State suspends Auditor Wood’s vehicle assignment after crash

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North Carolina officials temporarily suspended the state auditor’s vehicle assignment this week after she was cited for a misdemeanor hit-and-run for leaving the scene of a December crash where she drove her state-issued vehicle into a parked car.

The state’s motor fleet management director notified State Auditor Beth Wood on Tuesday that her vehicle assignment for a 2021 Toyota Camry was temporarily on hold amid the ongoing investigation, Julia Hegele, a Department of Administration spokesperson, said in an email Friday. There is no indication of how long the suspension will last.

After the charges against her became public last week, Wood released an apology statement Monday, explaining that the collision occurred shortly after she left a holiday gathering in Raleigh on the evening of Dec. 8.

Calling the crash a “serious mistake,” Wood, 68, said she left the scene without informing police or the car’s owner when she was unable to move her vehicle. Photos and 911 calls reported on by other media outlets show that part of her car was on top of the parked vehicle. No one was injured in the crash.

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She was cited by Raleigh police four days later for the misdemeanor hit-and-run and another traffic-related charge. Towing and repairing Wood’s vehicle cost the state nearly $8,000, Hegele said.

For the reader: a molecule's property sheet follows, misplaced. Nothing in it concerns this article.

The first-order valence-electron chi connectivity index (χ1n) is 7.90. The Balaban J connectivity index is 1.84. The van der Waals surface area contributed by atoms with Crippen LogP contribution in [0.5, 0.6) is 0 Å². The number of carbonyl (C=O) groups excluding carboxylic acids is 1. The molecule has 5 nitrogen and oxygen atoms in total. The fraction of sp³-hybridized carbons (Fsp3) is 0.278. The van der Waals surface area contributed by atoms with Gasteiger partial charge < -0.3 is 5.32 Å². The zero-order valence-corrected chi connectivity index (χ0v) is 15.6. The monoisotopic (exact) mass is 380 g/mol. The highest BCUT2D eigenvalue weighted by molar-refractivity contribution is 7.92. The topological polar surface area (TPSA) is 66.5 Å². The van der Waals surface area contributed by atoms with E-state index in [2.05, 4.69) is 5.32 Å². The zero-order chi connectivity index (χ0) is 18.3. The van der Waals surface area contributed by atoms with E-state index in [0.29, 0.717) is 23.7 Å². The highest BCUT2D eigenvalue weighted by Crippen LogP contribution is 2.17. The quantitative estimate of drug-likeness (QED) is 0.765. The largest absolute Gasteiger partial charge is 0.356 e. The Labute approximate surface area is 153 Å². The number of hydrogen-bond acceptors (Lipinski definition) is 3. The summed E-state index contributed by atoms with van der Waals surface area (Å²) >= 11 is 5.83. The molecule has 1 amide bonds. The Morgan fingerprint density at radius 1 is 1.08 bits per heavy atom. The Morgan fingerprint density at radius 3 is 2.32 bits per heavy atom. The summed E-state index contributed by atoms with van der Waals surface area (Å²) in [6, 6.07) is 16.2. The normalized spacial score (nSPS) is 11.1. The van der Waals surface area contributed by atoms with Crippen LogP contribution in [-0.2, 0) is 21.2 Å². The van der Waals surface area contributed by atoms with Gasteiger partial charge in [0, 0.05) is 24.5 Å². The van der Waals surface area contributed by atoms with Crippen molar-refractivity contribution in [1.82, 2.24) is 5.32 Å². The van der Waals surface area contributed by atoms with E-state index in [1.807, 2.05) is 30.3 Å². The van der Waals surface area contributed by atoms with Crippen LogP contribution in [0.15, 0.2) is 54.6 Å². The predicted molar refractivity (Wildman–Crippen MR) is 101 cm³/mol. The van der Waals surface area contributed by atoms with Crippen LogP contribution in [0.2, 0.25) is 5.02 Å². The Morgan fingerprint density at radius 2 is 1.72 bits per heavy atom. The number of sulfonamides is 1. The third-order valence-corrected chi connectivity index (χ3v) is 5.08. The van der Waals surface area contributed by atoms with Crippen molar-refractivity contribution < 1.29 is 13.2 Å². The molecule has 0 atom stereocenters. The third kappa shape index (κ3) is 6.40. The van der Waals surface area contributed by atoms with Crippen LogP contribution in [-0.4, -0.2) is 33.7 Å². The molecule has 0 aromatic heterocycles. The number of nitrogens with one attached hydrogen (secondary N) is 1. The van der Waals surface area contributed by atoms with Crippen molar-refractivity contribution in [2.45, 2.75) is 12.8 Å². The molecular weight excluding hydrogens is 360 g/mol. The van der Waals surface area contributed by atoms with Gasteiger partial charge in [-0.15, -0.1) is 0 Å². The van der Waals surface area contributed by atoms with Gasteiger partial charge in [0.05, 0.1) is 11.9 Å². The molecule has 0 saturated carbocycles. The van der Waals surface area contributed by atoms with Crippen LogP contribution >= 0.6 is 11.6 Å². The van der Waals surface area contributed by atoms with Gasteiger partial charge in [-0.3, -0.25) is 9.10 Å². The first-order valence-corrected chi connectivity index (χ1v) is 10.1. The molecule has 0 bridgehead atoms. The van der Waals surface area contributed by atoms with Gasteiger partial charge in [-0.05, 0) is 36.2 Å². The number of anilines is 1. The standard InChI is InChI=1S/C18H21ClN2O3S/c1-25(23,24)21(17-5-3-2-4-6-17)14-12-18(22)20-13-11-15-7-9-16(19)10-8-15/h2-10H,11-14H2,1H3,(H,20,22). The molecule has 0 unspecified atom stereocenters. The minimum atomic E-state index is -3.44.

An attorney appeared on her behalf Thursday in Wake County court. The judge set her next court date for March 23.

Someone without a previous criminal record would face no active jail time for a hit-and-run misdemeanor but could face probation. An unsafe movement count can be punishable by a fine. Wood said Monday that she was continuing to cooperate with law enforcement.

As one of 10 members of the North Carolina Council of State, a panel of elected executive officials, the state auditor performs financial reviews of state agencies, performance audits and other studies sought by the General Assembly.

Wood, a Democrat who was first elected to her position in 2008, said she would continue at her job despite the state GOP’s call for her resignation. Her position will next appear on the ballot in 2024.

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